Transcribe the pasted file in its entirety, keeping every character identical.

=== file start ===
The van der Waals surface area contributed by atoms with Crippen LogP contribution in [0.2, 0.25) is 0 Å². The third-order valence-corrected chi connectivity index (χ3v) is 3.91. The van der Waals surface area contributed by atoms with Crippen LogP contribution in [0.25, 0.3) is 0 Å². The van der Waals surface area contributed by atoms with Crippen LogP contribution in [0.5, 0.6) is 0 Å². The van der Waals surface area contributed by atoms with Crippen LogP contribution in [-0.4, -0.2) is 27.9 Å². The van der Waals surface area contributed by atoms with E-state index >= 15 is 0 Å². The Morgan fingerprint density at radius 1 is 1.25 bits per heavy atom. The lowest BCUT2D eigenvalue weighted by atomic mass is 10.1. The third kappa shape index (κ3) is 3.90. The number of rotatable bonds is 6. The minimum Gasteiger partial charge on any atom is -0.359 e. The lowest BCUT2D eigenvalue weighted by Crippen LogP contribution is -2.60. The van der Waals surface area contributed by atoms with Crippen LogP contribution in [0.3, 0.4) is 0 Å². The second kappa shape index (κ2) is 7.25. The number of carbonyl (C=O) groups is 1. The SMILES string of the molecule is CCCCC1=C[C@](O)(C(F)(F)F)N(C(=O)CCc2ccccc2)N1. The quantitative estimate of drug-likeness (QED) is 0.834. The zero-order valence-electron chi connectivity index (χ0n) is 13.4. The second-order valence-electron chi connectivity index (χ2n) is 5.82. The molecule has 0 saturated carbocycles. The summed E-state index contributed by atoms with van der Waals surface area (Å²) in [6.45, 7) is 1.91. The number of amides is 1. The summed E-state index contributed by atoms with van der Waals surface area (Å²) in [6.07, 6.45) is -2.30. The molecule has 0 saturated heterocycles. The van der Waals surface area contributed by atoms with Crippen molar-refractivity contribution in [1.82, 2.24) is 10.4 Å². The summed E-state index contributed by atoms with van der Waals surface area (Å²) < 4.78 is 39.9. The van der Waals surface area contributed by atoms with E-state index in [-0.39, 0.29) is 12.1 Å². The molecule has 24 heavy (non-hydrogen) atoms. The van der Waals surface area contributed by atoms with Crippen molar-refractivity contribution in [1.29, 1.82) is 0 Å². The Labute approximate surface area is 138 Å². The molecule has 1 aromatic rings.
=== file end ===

The van der Waals surface area contributed by atoms with Crippen LogP contribution in [0.2, 0.25) is 0 Å². The third-order valence-corrected chi connectivity index (χ3v) is 3.91. The van der Waals surface area contributed by atoms with Crippen LogP contribution in [0.25, 0.3) is 0 Å². The van der Waals surface area contributed by atoms with Crippen LogP contribution in [0.5, 0.6) is 0 Å². The van der Waals surface area contributed by atoms with Crippen LogP contribution in [-0.4, -0.2) is 27.9 Å². The van der Waals surface area contributed by atoms with E-state index >= 15 is 0 Å². The Morgan fingerprint density at radius 1 is 1.25 bits per heavy atom. The lowest BCUT2D eigenvalue weighted by atomic mass is 10.1. The third kappa shape index (κ3) is 3.90. The number of rotatable bonds is 6. The minimum Gasteiger partial charge on any atom is -0.359 e. The lowest BCUT2D eigenvalue weighted by Crippen LogP contribution is -2.60. The van der Waals surface area contributed by atoms with Crippen LogP contribution in [0.3, 0.4) is 0 Å². The second kappa shape index (κ2) is 7.25. The number of carbonyl (C=O) groups is 1. The SMILES string of the molecule is CCCCC1=C[C@](O)(C(F)(F)F)N(C(=O)CCc2ccccc2)N1. The quantitative estimate of drug-likeness (QED) is 0.834. The zero-order valence-electron chi connectivity index (χ0n) is 13.4. The second-order valence-electron chi connectivity index (χ2n) is 5.82. The molecule has 0 saturated carbocycles. The summed E-state index contributed by atoms with van der Waals surface area (Å²) in [6.45, 7) is 1.91. The number of amides is 1. The summed E-state index contributed by atoms with van der Waals surface area (Å²) in [6.07, 6.45) is -2.30. The molecule has 0 saturated heterocycles. The van der Waals surface area contributed by atoms with Crippen molar-refractivity contribution in [1.82, 2.24) is 10.4 Å². The summed E-state index contributed by atoms with van der Waals surface area (Å²) < 4.78 is 39.9. The van der Waals surface area contributed by atoms with E-state index in [-0.39, 0.29) is 12.1 Å². The molecule has 24 heavy (non-hydrogen) atoms. The van der Waals surface area contributed by atoms with Crippen molar-refractivity contribution in [1.29, 1.82) is 0 Å². The Labute approximate surface area is 138 Å². The molecule has 1 aromatic rings.